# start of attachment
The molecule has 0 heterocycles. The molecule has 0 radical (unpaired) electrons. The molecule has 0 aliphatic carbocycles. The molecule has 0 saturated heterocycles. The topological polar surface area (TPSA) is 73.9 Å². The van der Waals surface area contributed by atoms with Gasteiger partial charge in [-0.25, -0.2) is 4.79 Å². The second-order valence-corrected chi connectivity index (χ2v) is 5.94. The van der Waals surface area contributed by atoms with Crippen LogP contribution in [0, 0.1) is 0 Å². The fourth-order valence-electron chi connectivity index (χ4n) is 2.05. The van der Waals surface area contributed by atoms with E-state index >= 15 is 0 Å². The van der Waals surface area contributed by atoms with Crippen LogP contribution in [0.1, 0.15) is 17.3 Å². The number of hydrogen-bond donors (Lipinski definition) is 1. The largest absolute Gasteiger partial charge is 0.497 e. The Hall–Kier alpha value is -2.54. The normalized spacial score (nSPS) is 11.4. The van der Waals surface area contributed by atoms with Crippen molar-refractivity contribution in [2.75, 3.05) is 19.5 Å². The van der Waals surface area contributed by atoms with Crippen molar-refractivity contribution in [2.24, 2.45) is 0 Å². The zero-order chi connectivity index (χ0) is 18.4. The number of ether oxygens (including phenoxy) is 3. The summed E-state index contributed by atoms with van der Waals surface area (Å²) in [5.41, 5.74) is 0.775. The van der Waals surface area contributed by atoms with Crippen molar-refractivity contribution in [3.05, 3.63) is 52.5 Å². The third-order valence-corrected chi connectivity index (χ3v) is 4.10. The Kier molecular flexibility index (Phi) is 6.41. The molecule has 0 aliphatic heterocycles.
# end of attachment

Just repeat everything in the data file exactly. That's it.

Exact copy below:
The molecule has 0 heterocycles. The molecule has 0 radical (unpaired) electrons. The molecule has 0 aliphatic carbocycles. The molecule has 0 saturated heterocycles. The topological polar surface area (TPSA) is 73.9 Å². The van der Waals surface area contributed by atoms with Gasteiger partial charge in [-0.25, -0.2) is 4.79 Å². The second-order valence-corrected chi connectivity index (χ2v) is 5.94. The van der Waals surface area contributed by atoms with Crippen LogP contribution in [0, 0.1) is 0 Å². The fourth-order valence-electron chi connectivity index (χ4n) is 2.05. The van der Waals surface area contributed by atoms with E-state index >= 15 is 0 Å². The van der Waals surface area contributed by atoms with Crippen LogP contribution in [0.1, 0.15) is 17.3 Å². The number of hydrogen-bond donors (Lipinski definition) is 1. The largest absolute Gasteiger partial charge is 0.497 e. The Hall–Kier alpha value is -2.54. The normalized spacial score (nSPS) is 11.4. The van der Waals surface area contributed by atoms with Crippen molar-refractivity contribution in [2.75, 3.05) is 19.5 Å². The van der Waals surface area contributed by atoms with Crippen molar-refractivity contribution in [2.24, 2.45) is 0 Å². The zero-order chi connectivity index (χ0) is 18.4. The number of ether oxygens (including phenoxy) is 3. The summed E-state index contributed by atoms with van der Waals surface area (Å²) in [5.41, 5.74) is 0.775. The van der Waals surface area contributed by atoms with Crippen molar-refractivity contribution in [3.05, 3.63) is 52.5 Å². The third-order valence-corrected chi connectivity index (χ3v) is 4.10. The Kier molecular flexibility index (Phi) is 6.41. The molecule has 0 aliphatic heterocycles.